Accordion Swimming Reveals Link to Maple Syrup Urine Disease
The mutant zebrafish questschkommode (que) exhibits an unusual “accordion behavior,” where it compresses on the nose-to-tail axis while swimming, rather than moving its fins from left to right. Neuroscientist Gerald Downes and his team saw a potential link between the abnormal swimming behavior and the abnormal movements and twisted limbs that affect patients with the metabolic disorder Maple Syrup Urine Disease (MSUD). Five years later, they identified a mutation in a zebrafish gene similar in function to the human gene responsible for proper metabolic function, opening up new possibilities for treating humans with the disease. “It’s fantastic to solve this mystery,” says Downes. Learn more.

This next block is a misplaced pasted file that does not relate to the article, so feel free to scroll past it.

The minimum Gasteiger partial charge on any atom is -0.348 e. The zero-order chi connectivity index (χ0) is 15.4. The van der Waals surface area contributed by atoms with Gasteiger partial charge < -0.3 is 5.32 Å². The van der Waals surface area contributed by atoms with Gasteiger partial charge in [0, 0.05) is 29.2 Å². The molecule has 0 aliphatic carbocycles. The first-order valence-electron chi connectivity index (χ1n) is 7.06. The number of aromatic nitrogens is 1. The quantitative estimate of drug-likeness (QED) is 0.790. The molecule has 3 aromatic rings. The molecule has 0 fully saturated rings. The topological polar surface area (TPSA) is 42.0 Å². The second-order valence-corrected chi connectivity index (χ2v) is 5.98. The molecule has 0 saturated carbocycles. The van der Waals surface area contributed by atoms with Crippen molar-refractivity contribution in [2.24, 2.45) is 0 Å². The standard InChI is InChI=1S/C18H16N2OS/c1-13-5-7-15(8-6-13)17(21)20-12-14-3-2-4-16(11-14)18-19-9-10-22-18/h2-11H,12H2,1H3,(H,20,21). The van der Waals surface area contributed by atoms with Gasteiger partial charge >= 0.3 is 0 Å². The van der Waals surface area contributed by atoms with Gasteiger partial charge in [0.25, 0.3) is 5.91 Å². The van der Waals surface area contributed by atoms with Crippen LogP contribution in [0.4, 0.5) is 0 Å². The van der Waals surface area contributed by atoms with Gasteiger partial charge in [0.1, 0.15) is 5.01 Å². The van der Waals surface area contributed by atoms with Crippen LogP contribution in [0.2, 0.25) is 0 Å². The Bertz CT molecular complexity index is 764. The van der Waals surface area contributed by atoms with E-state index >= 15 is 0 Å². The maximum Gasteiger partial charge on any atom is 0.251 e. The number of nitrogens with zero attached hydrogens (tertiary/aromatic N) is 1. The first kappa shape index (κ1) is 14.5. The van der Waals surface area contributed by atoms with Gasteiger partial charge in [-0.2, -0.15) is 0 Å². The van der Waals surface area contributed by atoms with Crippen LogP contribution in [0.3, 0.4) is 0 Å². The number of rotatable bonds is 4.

Photo credit: Gerald Downes